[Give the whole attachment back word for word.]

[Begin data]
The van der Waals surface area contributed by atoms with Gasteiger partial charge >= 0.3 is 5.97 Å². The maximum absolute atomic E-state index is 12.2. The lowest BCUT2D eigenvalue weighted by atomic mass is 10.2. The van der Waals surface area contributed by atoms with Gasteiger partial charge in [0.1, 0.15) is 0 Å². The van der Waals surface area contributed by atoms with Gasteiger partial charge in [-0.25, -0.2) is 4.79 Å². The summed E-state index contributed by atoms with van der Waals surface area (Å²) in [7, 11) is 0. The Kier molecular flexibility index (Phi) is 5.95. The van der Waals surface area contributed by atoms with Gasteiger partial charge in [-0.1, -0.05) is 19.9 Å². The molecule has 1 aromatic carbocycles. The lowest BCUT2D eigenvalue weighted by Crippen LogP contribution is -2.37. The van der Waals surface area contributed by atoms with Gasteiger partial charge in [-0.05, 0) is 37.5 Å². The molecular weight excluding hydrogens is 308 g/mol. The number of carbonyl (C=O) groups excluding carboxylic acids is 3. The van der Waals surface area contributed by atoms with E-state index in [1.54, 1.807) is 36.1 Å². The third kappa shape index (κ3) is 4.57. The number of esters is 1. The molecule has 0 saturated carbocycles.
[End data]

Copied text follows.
The van der Waals surface area contributed by atoms with Gasteiger partial charge >= 0.3 is 5.97 Å². The maximum absolute atomic E-state index is 12.2. The lowest BCUT2D eigenvalue weighted by atomic mass is 10.2. The van der Waals surface area contributed by atoms with Gasteiger partial charge in [0.1, 0.15) is 0 Å². The van der Waals surface area contributed by atoms with Gasteiger partial charge in [-0.25, -0.2) is 4.79 Å². The summed E-state index contributed by atoms with van der Waals surface area (Å²) in [7, 11) is 0. The Kier molecular flexibility index (Phi) is 5.95. The van der Waals surface area contributed by atoms with Gasteiger partial charge in [-0.1, -0.05) is 19.9 Å². The molecule has 1 aromatic carbocycles. The lowest BCUT2D eigenvalue weighted by Crippen LogP contribution is -2.37. The van der Waals surface area contributed by atoms with Gasteiger partial charge in [-0.05, 0) is 37.5 Å². The molecular weight excluding hydrogens is 308 g/mol. The number of carbonyl (C=O) groups excluding carboxylic acids is 3. The van der Waals surface area contributed by atoms with E-state index in [1.54, 1.807) is 36.1 Å². The third kappa shape index (κ3) is 4.57. The number of esters is 1. The molecule has 0 saturated carbocycles.